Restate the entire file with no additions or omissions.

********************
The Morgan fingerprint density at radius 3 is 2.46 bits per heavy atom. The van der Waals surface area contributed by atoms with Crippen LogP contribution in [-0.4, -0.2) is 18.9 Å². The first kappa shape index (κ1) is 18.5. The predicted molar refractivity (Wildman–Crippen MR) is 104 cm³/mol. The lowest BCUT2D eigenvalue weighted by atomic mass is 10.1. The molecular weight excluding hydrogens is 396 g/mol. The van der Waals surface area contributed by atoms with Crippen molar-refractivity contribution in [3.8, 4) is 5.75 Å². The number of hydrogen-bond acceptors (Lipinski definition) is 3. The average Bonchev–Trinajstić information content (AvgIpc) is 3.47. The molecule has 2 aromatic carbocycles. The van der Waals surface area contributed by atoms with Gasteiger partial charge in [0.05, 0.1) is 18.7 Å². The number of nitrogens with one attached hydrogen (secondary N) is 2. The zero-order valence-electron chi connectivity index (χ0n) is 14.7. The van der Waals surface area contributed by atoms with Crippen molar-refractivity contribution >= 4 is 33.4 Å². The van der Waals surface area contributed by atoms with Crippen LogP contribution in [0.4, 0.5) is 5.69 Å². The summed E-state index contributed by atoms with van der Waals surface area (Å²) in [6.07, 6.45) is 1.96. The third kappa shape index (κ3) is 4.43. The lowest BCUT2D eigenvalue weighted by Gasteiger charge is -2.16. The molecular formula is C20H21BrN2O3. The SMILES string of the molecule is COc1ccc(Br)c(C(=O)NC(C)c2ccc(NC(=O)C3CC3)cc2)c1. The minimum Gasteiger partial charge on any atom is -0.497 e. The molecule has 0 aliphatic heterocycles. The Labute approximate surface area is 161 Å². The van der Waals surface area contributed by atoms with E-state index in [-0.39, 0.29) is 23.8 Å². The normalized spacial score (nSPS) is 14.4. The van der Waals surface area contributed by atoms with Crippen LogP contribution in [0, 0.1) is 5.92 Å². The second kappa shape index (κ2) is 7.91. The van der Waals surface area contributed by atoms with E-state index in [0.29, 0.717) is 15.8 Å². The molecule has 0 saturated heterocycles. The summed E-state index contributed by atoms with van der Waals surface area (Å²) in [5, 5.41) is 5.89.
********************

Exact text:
The Morgan fingerprint density at radius 3 is 2.46 bits per heavy atom. The van der Waals surface area contributed by atoms with Crippen LogP contribution in [-0.4, -0.2) is 18.9 Å². The first kappa shape index (κ1) is 18.5. The predicted molar refractivity (Wildman–Crippen MR) is 104 cm³/mol. The lowest BCUT2D eigenvalue weighted by atomic mass is 10.1. The molecular weight excluding hydrogens is 396 g/mol. The van der Waals surface area contributed by atoms with Crippen molar-refractivity contribution in [3.8, 4) is 5.75 Å². The number of hydrogen-bond acceptors (Lipinski definition) is 3. The average Bonchev–Trinajstić information content (AvgIpc) is 3.47. The molecule has 2 aromatic carbocycles. The van der Waals surface area contributed by atoms with Gasteiger partial charge in [0.05, 0.1) is 18.7 Å². The number of nitrogens with one attached hydrogen (secondary N) is 2. The zero-order valence-electron chi connectivity index (χ0n) is 14.7. The van der Waals surface area contributed by atoms with Crippen molar-refractivity contribution >= 4 is 33.4 Å². The van der Waals surface area contributed by atoms with Crippen LogP contribution in [0.4, 0.5) is 5.69 Å². The summed E-state index contributed by atoms with van der Waals surface area (Å²) in [6.07, 6.45) is 1.96. The third kappa shape index (κ3) is 4.43. The lowest BCUT2D eigenvalue weighted by Gasteiger charge is -2.16. The molecular formula is C20H21BrN2O3. The SMILES string of the molecule is COc1ccc(Br)c(C(=O)NC(C)c2ccc(NC(=O)C3CC3)cc2)c1. The minimum Gasteiger partial charge on any atom is -0.497 e. The molecule has 0 aliphatic heterocycles. The Labute approximate surface area is 161 Å². The van der Waals surface area contributed by atoms with E-state index in [-0.39, 0.29) is 23.8 Å². The normalized spacial score (nSPS) is 14.4. The van der Waals surface area contributed by atoms with Crippen LogP contribution in [0, 0.1) is 5.92 Å². The second kappa shape index (κ2) is 7.91. The van der Waals surface area contributed by atoms with E-state index in [0.29, 0.717) is 15.8 Å². The molecule has 0 saturated heterocycles. The summed E-state index contributed by atoms with van der Waals surface area (Å²) in [5, 5.41) is 5.89.